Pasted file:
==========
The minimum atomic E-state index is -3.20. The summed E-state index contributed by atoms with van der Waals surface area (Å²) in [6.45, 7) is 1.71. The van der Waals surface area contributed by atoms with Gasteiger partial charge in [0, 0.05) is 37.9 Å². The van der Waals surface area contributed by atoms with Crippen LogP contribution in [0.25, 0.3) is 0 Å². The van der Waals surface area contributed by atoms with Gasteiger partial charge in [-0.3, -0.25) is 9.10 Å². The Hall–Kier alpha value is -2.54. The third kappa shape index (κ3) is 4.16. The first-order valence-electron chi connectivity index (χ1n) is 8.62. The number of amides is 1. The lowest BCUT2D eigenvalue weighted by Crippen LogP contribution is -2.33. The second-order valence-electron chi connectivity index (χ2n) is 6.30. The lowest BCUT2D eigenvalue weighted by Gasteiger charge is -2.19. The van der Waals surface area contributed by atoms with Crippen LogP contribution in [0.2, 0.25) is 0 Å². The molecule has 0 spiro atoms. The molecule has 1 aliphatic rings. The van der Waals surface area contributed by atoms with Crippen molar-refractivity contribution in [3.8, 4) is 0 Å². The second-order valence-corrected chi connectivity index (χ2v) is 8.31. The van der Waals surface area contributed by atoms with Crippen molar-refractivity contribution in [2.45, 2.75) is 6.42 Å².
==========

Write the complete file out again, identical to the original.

The minimum atomic E-state index is -3.20. The summed E-state index contributed by atoms with van der Waals surface area (Å²) in [6.45, 7) is 1.71. The van der Waals surface area contributed by atoms with Gasteiger partial charge in [0, 0.05) is 37.9 Å². The van der Waals surface area contributed by atoms with Crippen LogP contribution in [0.25, 0.3) is 0 Å². The van der Waals surface area contributed by atoms with Gasteiger partial charge in [-0.3, -0.25) is 9.10 Å². The Hall–Kier alpha value is -2.54. The third kappa shape index (κ3) is 4.16. The first-order valence-electron chi connectivity index (χ1n) is 8.62. The number of amides is 1. The lowest BCUT2D eigenvalue weighted by Crippen LogP contribution is -2.33. The second-order valence-electron chi connectivity index (χ2n) is 6.30. The lowest BCUT2D eigenvalue weighted by Gasteiger charge is -2.19. The van der Waals surface area contributed by atoms with Crippen LogP contribution in [0.2, 0.25) is 0 Å². The molecule has 0 spiro atoms. The molecule has 1 aliphatic rings. The van der Waals surface area contributed by atoms with Crippen molar-refractivity contribution in [3.8, 4) is 0 Å². The second-order valence-corrected chi connectivity index (χ2v) is 8.31. The van der Waals surface area contributed by atoms with Crippen molar-refractivity contribution in [2.45, 2.75) is 6.42 Å².